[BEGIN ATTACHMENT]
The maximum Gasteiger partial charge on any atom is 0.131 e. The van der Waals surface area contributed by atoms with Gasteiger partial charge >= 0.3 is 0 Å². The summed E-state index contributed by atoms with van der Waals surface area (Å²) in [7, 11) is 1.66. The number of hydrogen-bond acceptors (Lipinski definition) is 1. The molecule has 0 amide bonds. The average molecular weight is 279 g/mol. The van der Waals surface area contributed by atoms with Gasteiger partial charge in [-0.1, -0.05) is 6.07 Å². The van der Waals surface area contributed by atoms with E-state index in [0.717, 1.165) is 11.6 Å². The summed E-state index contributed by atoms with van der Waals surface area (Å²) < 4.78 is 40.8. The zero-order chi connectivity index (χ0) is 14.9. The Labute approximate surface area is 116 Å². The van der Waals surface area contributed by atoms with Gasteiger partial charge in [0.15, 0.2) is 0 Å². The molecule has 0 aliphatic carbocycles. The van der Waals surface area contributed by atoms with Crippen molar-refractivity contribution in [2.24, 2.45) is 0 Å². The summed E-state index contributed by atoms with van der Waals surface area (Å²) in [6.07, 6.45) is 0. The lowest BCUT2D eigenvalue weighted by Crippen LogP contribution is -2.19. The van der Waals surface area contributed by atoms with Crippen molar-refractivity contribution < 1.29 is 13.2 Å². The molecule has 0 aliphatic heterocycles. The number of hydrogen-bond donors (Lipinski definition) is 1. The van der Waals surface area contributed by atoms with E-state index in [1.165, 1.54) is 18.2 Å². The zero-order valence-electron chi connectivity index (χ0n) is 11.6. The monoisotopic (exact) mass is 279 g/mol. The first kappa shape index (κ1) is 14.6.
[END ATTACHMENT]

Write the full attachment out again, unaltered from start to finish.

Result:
The maximum Gasteiger partial charge on any atom is 0.131 e. The van der Waals surface area contributed by atoms with Gasteiger partial charge >= 0.3 is 0 Å². The summed E-state index contributed by atoms with van der Waals surface area (Å²) in [7, 11) is 1.66. The number of hydrogen-bond acceptors (Lipinski definition) is 1. The molecule has 0 amide bonds. The average molecular weight is 279 g/mol. The van der Waals surface area contributed by atoms with Gasteiger partial charge in [-0.1, -0.05) is 6.07 Å². The van der Waals surface area contributed by atoms with E-state index in [0.717, 1.165) is 11.6 Å². The summed E-state index contributed by atoms with van der Waals surface area (Å²) < 4.78 is 40.8. The zero-order chi connectivity index (χ0) is 14.9. The Labute approximate surface area is 116 Å². The van der Waals surface area contributed by atoms with Gasteiger partial charge in [0.15, 0.2) is 0 Å². The molecule has 0 aliphatic carbocycles. The van der Waals surface area contributed by atoms with Crippen molar-refractivity contribution in [2.24, 2.45) is 0 Å². The summed E-state index contributed by atoms with van der Waals surface area (Å²) in [6.07, 6.45) is 0. The lowest BCUT2D eigenvalue weighted by Crippen LogP contribution is -2.19. The van der Waals surface area contributed by atoms with Crippen molar-refractivity contribution < 1.29 is 13.2 Å². The molecule has 0 aliphatic heterocycles. The number of hydrogen-bond donors (Lipinski definition) is 1. The van der Waals surface area contributed by atoms with E-state index in [1.165, 1.54) is 18.2 Å². The zero-order valence-electron chi connectivity index (χ0n) is 11.6. The monoisotopic (exact) mass is 279 g/mol. The first kappa shape index (κ1) is 14.6.